Ambassador Figueres is a former chair of LASPAU, Academic and Professional Programs for the Americas, an organization based in Cambridge, Mass., that operates educational exchange programs for university faculty and graduate students. “That’s where I learned what huge contributions you can make to a country’s development if you educate your children in another culture, because once they learn a second culture, they can learn anything else. Their minds are open forever.”
The Washington embassy has two other causes important to her. One that she is passionate about is to help provide education for underprivileged Latino-Hispanic children in the U.S. The embassy is hosting a fundraising gala in March for the Latino Student Fund, which provides tutors for underprivileged children and helps them into college. Figueres says, “It’s a very small organization, with a 100 percent success rate, but we think we can make it grow.”
Also gaining the embassy’s backing is International Social Service USA, an organization that seeks to rejoin families that were separated by border crossings, leaving their children behind in “legal limbo” when relatives came to the U.S. In addition, it deals with children sometimes left behind in the U.S. when their immigrant parents, from Mexico and Central America and some from South America, are deported. “So it’s a two-way problem,” Ambassador Figueres says. She adds that there also are Nicaraguan children left behind or otherwise separated from their parents in Costa Rica.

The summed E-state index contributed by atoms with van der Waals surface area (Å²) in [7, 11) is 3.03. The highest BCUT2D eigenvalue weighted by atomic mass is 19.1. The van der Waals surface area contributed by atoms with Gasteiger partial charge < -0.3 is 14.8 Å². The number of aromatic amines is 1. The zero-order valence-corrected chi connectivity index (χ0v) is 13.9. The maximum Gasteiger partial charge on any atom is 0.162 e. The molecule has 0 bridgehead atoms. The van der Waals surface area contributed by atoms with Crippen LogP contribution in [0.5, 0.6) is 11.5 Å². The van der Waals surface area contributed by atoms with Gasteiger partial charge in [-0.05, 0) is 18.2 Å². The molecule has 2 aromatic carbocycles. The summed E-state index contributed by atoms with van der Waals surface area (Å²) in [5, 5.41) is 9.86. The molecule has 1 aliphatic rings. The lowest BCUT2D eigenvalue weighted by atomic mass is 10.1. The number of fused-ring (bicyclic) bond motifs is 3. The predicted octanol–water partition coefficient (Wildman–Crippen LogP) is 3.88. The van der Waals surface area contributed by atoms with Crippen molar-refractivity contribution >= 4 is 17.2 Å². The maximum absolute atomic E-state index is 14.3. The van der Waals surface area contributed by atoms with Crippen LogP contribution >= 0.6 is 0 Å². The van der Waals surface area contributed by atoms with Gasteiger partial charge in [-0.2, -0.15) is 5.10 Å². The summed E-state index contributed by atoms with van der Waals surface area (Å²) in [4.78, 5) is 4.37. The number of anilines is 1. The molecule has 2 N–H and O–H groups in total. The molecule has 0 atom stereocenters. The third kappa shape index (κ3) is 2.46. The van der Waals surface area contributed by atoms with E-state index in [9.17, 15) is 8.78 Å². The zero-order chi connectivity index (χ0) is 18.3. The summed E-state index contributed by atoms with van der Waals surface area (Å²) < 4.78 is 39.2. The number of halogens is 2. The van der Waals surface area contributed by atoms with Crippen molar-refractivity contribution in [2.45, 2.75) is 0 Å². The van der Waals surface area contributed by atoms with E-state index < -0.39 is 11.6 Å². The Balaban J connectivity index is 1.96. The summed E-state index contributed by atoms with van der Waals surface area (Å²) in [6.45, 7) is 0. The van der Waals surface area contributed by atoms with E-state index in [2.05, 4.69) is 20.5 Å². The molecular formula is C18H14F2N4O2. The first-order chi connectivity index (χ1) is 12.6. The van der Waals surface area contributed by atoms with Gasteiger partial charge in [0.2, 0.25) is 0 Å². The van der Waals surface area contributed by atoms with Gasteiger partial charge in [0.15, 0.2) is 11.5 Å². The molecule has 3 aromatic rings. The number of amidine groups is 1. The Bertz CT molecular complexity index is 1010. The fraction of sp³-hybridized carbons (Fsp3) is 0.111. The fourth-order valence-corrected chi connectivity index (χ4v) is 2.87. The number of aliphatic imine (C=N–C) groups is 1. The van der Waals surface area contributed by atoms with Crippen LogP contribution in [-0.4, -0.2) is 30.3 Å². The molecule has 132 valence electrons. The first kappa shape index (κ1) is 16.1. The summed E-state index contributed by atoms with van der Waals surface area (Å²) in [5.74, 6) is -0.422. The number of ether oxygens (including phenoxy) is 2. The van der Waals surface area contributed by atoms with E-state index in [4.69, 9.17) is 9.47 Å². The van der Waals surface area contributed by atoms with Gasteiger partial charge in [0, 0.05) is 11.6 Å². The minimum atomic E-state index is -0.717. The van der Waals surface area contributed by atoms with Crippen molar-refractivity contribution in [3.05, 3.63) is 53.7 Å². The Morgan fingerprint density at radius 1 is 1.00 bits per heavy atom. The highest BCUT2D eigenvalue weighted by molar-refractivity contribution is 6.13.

In a cross-cultural understanding and appreciation of Central America’s contribution to the arts, the Ambassador is looking forward to an exhibit of Central American ceramics, an exhibit of the indigenous culture of five countries that will open at the Smithsonian Institution’s National Museum of the American Indian in Washington in 2013.
Underscoring all that this busy Ambassador is endeavoring to achieve in Washington is a glowing pride in her country’s culture, based, she says, on “dedication to peace in the broad sense; peace with each other, peace with nature. We think the dividend from that has paid off many times over. The mindset of the Costa Rican people is a peaceful mindset. It is what made us the happiest country in the world, and I think that happiness comes from peace towards everybody.”
Cover photo by Armando Maynez